Lisa Lowe received her B.A. in History from Stanford University, and her Ph.D. in Literature from University of California, Santa Cruz. An interdisciplinary scholar whose work is concerned with the analysis of race, immigration, capitalism, and colonialism, she is the author of Critical Terrains: French and British Orientalisms (Cornell University Press, 1991), Immigrant Acts: On Asian American Cultural Politics (Duke University Press, 1996), and The Intimacies of Four Continents (Duke University Press, 2015), and the co-editor of The Politics of Culture in the Shadow of Capital (Duke University Press, 1997) and New Questions, New Formations: Asian American Studies, a special issue of positions: east asia cultures critique 5:2 (Fall 1997). Before joining Yale, Lowe taught at the University of California, San Diego and Tufts University. Her research has been supported by fellowships from the Guggenheim, Rockefeller, and Mellon Foundations, the School of Advanced Study at the University of London, the UC Humanities Research Institute, and the American Council of Learned Societies.
Her recent publications include: “Reckoning Nation and Empire,” in Blackwell Companion to American Studies, J. C. Rowe, ed. (Blackwell, 2010); “New Worlds ‘Discover’ Asia,” American Quarterly, Vol. 68, Issue 2 (June 2016): 413-427; “History Hesitant,” Social Text 125, Vol. 33, No. 4 (December 2015): 85-107; “Transpacific Entanglements,” with Yen Le Espiritu and Lisa Yoneyama, in Flashpoints for Asian American Studies, C. Schlund-Vials, ed. (Fordham University Press, 2017); “Comparative Global Humanities After Man: Alternatives to the Coloniality of Knowledge,” with Kris Manjapra, in Theory, Culture & Society 36: 5 (September 2019); “Globalization,” in Keywords for American Cultural Studies, 3rd ed., B. Burgett and G. Hendler, eds. (NYU Press, 2019); and “Revolutionary Feminisms in a Time of Monsters,” in Revolutionary Feminisms, B. Bhandar and R. Ziadah, eds. (Verso, 2020).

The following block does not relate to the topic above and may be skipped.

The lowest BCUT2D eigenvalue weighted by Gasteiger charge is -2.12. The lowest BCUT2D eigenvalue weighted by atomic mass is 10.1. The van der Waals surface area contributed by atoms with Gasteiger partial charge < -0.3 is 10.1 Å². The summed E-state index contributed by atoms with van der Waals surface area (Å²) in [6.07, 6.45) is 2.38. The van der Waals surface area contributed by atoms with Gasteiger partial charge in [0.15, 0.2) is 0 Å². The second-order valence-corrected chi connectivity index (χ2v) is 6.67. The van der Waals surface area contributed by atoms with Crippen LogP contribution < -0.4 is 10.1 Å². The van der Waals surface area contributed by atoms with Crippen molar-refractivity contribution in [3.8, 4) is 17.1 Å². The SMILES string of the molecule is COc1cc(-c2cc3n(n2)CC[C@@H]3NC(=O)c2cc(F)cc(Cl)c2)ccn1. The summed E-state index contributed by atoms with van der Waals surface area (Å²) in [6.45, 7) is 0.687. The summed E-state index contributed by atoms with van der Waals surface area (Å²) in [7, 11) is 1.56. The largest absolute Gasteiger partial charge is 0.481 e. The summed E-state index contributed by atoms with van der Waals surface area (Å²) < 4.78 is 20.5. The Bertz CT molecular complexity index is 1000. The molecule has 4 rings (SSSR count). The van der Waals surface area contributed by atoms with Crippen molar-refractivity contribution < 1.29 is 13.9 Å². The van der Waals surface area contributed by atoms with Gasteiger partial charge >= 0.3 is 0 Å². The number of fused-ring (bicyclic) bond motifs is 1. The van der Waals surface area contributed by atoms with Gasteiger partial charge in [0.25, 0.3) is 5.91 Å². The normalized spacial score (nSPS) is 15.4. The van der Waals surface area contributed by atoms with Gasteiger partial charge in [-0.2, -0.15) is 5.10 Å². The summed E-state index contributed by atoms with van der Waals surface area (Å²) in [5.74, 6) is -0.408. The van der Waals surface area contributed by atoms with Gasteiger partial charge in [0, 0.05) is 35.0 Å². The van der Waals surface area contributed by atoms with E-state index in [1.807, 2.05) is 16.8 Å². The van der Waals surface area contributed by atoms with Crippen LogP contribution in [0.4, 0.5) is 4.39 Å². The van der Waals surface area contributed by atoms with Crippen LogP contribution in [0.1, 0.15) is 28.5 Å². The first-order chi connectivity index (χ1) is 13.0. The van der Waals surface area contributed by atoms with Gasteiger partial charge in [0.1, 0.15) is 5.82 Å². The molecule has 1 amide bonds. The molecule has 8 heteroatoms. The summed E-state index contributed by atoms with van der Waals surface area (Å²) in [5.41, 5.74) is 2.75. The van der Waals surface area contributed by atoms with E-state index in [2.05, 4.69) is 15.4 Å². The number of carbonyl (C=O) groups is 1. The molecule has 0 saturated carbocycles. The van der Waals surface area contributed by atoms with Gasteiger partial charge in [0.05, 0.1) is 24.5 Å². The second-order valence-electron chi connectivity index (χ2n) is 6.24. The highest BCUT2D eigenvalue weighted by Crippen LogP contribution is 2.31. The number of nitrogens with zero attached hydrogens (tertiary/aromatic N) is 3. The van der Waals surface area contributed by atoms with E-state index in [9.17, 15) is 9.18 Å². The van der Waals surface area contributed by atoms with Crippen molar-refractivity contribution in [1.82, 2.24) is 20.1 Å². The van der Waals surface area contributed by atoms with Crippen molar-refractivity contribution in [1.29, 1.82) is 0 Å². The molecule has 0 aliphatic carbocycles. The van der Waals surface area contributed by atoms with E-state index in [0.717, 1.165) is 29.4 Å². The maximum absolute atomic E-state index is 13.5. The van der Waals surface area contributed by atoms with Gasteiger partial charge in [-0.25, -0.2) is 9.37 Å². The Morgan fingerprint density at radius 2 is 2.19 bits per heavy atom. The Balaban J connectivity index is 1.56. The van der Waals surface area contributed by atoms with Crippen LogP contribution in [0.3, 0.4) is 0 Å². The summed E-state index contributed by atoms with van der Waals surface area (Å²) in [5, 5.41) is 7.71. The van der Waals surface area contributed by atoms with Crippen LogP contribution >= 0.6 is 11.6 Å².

Lowe’s teaching interests include the study of race and liberalism, immigration and U.S. empire, colonial domesticity and social reproduction, and cultures of globalization.